Players 1
Length 20 minutes
Equipment Requiredsingle standard piecepack
Designer Mark A. Biggar
Version 1.1
Version Date 2004-07
License GNU FDL 1.2


This is a solitaire sliding block puzzle like the classic 15-puzzle. The player is required to rearrange two different sets of values simultaneously, that move in different but related ways.



Design Notes

  1. The game borrows some aspects from RonHaleEvans and Marty Hale-Evans' game EasySlider.
  2. The name comes from a comment my nephew Lewis made the first time he played: "My brain is burning!".
  3. Leaving the last row of null tiles order free, guarantees that the game is always solvable. Otherwise if the order of the null tiles was specified then only half the initial random setups would be solvable. All puzzles of this type have the property that you can only reach the even permutations of the initial setup.
  4. Adding the coins does not effect the solvability of the game, but does make it more interesting then just a 5x5 version of the classic "15" puzzle.

Reviews & Comments

This was an entry in the SolitaryConfinement contest. -- Mark A. Biggar

Comments from the contest judge Phillip Lerche

Brain Burn: A solid game that, I think, is an always solvable puzzle as long as you are careful (at least, I solved it in the 5+ times I played it). I have no other specific comments, although on the whole I did tend to prefer playing the games that were not puzzles.

Yes, it's always solvable. But it's still a nice solitaire diversion that's different enough from other solitaire games to merit repeated play. (./) (./) -- ClarkRodeffer

I carried the rules to Brain Burn around in the rules binder of my emergency game kit for a couple of months before I got to play it. I am co-designer of EasySlider, from which Brain Burn admittedly borrows some mechanics, and it looked as though Brain Burn offered significant improvements, so I was eager to try it.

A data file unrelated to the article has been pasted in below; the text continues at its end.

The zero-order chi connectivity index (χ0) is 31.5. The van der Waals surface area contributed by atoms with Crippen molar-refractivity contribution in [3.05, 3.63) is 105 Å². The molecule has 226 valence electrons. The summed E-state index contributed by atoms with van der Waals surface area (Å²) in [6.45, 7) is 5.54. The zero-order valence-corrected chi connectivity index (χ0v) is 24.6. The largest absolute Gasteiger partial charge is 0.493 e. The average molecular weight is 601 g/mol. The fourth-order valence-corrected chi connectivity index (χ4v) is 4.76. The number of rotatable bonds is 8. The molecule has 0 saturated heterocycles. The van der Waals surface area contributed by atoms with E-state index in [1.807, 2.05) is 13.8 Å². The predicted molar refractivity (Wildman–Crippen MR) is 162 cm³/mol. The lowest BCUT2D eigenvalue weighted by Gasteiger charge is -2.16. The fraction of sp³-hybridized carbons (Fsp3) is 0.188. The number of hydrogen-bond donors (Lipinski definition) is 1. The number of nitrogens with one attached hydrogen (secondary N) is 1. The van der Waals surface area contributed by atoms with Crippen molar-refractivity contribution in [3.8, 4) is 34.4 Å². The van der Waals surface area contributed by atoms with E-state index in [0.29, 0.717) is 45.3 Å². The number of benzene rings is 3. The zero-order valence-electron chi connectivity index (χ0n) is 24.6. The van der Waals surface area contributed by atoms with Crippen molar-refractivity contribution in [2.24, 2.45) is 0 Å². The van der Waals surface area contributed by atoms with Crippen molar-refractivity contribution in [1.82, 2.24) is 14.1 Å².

Brain Burn consists of two layers: a tile puzzle like EasySlider, and a coin puzzle that consists of getting the coins to the right tiles. Initially, I tried solving the puzzles of the tiles and coins simultaneously. If you play the game this way, it is indeed a bewildering brain burner, but I soon realized I could solve the coin puzzle first while ignoring the tile layer. The coin puzzle is a lot easier than the tile puzzle, because each coin can go to one of four different tiles, while the tile puzzle requires that each tile go to a unique location (except the nulls).

After you've solved the coin puzzle, which doesn't take long, Brain Burn reduces to a solitaire game of EasySlider.

Conclusion: The movable coins, this game's special feature, don't add much to Brain Burn, especially considering the extra setup time.



BGG Page:

CategoryGame SolitairePuzzlesCategory SpaceConfigurationPatternCategory MechanicSlidingTilesCategory MechanicConstructPatternCategory